“But,” you might say “Trent is planning to build wildlife corridors.” I approached Basil with the same claim only to hear that the ‘proposed’ corridors is just another of Trent’s greenwashing tactics. They likely aren’t included in our existing Nature Areas because there’s no need for them, the nature areas are already a whole ecosystem. These existing wildlife corridors are hedgerows and Trent’s equivalent of doing the bare minimum. It’s great that they want to incorporate wildlife corridors (hedgerows), but in comparison to all the damage they’re accumulating bulldozing and paving over the land, it really is the bare minimum. Now that the TLNAP has passed, while it’s encouraged that users still contribute to it, the Bioblitz has served its main purpose. It stopped Trent from claiming that there were important organisms in the region and has involved the public to stop Trent in its tracks and to acknowledge that there is importance in the land they want to develop.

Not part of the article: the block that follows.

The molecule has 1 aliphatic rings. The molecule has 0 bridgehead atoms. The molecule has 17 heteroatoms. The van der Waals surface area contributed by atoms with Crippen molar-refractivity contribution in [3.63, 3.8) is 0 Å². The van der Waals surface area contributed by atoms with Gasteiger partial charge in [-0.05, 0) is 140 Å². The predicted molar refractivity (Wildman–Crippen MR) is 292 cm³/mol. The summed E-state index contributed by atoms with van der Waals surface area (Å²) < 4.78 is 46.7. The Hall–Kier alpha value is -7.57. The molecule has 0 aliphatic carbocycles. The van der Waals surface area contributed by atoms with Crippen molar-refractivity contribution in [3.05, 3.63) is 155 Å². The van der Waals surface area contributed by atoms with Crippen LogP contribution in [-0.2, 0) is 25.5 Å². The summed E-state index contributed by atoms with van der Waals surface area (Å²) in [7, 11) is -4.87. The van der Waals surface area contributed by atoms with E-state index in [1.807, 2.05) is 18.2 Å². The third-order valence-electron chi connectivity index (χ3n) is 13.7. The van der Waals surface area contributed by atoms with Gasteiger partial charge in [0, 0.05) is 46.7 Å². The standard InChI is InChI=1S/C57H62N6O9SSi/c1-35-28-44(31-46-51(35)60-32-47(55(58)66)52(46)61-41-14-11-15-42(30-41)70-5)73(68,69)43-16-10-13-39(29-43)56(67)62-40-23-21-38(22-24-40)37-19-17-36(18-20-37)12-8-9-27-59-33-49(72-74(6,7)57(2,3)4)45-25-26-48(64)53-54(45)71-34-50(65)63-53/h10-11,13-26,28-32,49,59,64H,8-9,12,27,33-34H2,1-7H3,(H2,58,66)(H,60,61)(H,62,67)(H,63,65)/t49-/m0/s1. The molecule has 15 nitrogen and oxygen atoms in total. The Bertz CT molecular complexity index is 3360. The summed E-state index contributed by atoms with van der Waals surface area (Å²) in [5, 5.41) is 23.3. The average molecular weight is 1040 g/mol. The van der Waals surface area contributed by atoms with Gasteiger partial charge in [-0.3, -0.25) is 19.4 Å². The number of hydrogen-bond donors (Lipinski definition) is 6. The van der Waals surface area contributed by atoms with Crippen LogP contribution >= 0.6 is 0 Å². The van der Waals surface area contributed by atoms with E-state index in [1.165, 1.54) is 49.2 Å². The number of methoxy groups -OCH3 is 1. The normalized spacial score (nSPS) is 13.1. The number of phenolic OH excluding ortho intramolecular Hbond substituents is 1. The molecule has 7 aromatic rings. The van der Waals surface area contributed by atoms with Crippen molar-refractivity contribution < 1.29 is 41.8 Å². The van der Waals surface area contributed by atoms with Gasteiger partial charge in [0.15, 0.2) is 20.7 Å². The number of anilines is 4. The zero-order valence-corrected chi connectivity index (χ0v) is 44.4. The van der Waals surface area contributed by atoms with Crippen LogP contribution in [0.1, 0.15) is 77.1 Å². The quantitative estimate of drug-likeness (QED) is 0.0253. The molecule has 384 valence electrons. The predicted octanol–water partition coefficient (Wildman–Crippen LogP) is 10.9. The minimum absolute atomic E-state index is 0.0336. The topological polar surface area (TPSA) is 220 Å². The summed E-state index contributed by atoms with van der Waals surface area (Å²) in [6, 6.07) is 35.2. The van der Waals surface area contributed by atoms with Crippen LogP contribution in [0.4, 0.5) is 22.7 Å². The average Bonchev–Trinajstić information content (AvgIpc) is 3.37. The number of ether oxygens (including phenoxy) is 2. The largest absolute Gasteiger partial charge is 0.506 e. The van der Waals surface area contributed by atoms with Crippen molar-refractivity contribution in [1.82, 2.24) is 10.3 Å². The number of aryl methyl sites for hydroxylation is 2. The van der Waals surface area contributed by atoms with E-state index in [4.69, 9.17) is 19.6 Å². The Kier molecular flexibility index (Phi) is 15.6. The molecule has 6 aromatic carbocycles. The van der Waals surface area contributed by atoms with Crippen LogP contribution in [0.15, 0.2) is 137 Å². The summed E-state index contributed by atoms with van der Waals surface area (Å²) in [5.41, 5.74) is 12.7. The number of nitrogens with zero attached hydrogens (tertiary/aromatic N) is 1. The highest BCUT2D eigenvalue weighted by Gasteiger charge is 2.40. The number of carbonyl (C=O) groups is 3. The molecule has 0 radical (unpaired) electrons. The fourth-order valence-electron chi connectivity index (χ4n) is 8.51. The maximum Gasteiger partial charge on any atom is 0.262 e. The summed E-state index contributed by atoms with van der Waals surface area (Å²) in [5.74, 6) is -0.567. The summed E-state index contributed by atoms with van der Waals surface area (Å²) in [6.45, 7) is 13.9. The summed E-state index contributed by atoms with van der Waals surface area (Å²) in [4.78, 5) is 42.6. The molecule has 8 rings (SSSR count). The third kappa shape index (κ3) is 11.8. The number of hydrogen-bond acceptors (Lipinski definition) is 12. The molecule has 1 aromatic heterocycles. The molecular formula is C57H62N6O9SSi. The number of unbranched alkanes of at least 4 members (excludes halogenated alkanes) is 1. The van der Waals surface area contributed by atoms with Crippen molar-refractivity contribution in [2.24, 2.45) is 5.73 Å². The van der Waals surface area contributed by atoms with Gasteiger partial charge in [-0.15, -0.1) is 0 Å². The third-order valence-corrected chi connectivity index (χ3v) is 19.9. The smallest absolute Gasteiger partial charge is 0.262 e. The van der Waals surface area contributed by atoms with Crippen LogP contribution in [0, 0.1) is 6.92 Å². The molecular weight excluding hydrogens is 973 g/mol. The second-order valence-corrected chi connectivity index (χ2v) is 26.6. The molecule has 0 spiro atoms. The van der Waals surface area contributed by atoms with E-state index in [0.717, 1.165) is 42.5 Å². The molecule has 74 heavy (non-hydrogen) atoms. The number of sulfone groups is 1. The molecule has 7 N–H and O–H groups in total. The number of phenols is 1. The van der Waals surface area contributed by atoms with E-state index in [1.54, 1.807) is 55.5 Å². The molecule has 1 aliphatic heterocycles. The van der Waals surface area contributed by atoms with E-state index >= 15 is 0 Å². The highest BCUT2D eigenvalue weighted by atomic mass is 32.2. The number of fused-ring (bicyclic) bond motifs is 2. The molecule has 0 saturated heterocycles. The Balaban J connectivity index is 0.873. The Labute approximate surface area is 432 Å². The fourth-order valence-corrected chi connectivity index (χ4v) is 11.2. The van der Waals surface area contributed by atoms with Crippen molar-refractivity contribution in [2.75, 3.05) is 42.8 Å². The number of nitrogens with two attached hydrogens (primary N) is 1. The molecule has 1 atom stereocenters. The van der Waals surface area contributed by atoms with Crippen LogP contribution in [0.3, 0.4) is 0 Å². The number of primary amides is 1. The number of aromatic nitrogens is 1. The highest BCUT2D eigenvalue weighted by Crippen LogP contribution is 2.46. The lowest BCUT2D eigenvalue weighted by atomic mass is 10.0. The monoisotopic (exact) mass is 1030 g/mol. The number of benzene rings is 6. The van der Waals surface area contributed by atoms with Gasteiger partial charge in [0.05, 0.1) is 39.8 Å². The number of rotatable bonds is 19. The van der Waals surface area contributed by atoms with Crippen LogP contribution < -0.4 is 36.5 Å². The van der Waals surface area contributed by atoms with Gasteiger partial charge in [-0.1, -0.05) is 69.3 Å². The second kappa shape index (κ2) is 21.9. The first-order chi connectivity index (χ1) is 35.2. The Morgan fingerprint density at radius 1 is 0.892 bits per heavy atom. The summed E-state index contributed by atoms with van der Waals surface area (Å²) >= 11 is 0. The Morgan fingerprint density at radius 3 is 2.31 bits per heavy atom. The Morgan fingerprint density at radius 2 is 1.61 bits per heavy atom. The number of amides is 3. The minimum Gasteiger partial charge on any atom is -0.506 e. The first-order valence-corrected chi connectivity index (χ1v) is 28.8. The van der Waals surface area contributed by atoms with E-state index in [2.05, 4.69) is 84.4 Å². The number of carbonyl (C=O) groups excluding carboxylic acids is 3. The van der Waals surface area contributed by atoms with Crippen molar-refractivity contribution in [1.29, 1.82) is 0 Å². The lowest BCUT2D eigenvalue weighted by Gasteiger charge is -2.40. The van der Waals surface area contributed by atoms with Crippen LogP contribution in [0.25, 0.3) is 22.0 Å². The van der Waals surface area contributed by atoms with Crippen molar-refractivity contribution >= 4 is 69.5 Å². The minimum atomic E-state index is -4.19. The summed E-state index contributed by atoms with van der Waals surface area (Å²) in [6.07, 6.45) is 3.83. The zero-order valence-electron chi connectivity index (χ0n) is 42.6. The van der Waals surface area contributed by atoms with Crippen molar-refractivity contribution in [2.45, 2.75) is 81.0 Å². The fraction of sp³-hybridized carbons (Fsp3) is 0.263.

Basil now lives in Haliburton and has moved to different conservation projects, but Debbie is working on a paper summarizing the Bioblitz results and using the gathered data for further research and land protection. As we wrapped up the interview, I asked Basil if there were any last thoughts he had about the TLNAP. Without hesitation, Basil answered that he wished that Trent would acknowledge species at risk and plan for them. He acknowledges that they have made some plans for nature, but they seem like an afterthought. Consideration for the Nature Areas should be moved to the forefront as they make Trent unique and we’re lucky to have the natural history of such a diverse ecosystem. He theorizes that if they make nature the forefront, there will be too much public pushback, and it’s sad that they can’t prioritize nature because of possible public pushback. It is sad that we can’t have development and nature coinciding. Why does it always have to be one or the other? When did we as humans and developers stop being a part of nature?